Carribean Trips

The Caribbean

The Caribbean

From a physiogeographical perspective, the Caribbean comprises the chain of islands surrounding the Caribbean Sea, including those belonging to coastal mainland territories like Venezuela, Colombia, Mexico and Costa Rica. Politically, however, the term ‘Caribbean’ may be used to refer to all countries belonging to any particular Caribbean organisation such as CARICOM and the Association of Caribbean States, which includes countries both in the chain of Caribbean islands and main land Hispanic countries.

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To refer to the chain of Caribbean islands lying in the Caribbean Sea, the term West Indies is usually used. The West Indies is a general term, but to specify a certain group of islands, is subdivided into the English West Indies and French West Indies and the Netherland Antilles. These three Caribbean subdivisions consist of English, French and Dutch speaking islands respectively. Alternatively, Caribbean islands are also identified as ‘the Antilles’, ‘les Antilles’, ‘las Antillas’ and ‘de Antillen’ in the English, French, Spanish and Dutch equivalents of the word ‘West Indies’. The use of the term Antilles, though, leads to further geographical divisions, namely the ‘Greater Antilles’ and the ‘Lesser Antilles’ which in essence are categories given to the islands located in the north and west, and the southeastern Caribbean respectively. In the Greater Antilles, one would thus find Caribbean islands such as Cuba, Puerto Rico, Jamaica, Haiti and the Dominican Republic located on the island of Hispaniola. The Caribbean concept of Greater Antilles is at times loosely used to refer to ‘size’ rather than ‘geographical location’ due to the fact that most islands of the Greater Antilles are much larger than those of the Lesser Antilles; sometimes leading to the inclusion of Trinidad and Tobago, the most southerly in the chain of English speaking islands by some authors.

The islands of the Caribbean are quickly identified for their tropical climate, beaches, simple lifestyle and beaches. These traits have lead persons from all over the world to visit the Caribbean for vacation, making the Caribbean a leading and popular tourist destination. Europeans generally felt a certain degree of affinity to the islands due to the islands’ historical backgrounds as colonies of France, Britain, Holland and Spain. Not only were the laws and political systems familiar but language barriers were virtually inexistent, as the language spoke in these countries would be either French, Dutch, Spanish or English depending on language spoken by the European nation that held claim to the island.

Today, most Caribbean countries are independent nations, although there are still a few Dependent Territories of Britain such as Anguilla, Montserrat and the Turks and Caicos Islands; of France – namely, Guadeloupe, Martinique and Saint Martin which are classified as Overseas Departments, and of Holland – Sint Maarten and the ABC islands of Aruba, Bonaire and Curaçao which form the Netherland Antilles. French, Spanish, Dutch and British influences are thus predominant in the Caribbean, Portuguese influence is found in Brazil; the only Caribbean country on which Portugal successfully laid claim.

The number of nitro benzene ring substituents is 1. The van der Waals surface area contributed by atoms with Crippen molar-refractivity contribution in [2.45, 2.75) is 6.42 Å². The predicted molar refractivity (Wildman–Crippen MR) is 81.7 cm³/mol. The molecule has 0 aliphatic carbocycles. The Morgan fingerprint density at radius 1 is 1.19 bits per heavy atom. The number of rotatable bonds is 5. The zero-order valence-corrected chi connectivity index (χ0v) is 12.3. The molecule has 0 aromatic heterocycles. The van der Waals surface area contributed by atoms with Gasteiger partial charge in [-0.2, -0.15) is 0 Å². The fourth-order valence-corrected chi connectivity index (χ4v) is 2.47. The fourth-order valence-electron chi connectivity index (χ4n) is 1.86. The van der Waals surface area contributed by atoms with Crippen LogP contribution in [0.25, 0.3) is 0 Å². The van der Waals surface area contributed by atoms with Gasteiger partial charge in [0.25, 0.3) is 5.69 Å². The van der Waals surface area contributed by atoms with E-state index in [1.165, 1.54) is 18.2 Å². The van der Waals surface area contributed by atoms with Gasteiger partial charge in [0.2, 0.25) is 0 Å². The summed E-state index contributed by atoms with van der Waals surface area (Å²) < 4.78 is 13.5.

Throughout the Caribbean, however, cultural heritage is very diverse, as nearly every Caribbean island would have first been settled by Amerindian tribes before European settlement. Amerindian tribes were either wiped out or dominated by early European adventurers but tribal artefacts, dances and language were managed to be preserved in Caribbean countries like Guyana, other South and Central American countries, including islands like Dominica and St. Vincent where the Indians were able to escape into mountainous and deeply forested interiors.

The advent of Amerindian presence, European settlement, African slavery and Indentured Labour enriched the Caribbean’s ethnic, cultural and linguistic landscape, as French and English Creole languages and dialects developed alongside diverse musical, dance, religious practices and art forms. Added to all year warm tropical weather with clear blue skies and pristine beaches, Caribbean islands offer tourists with unique, interesting and exciting cultural experiences.

As independent nations, Caribbean countries continue to thrive for economic success through the implementation of proper development policies, enactment of laws, by providing education, ensuring that basic health is easily accessed and by developing infrastructure for international air and sea access, road networks and public utilities.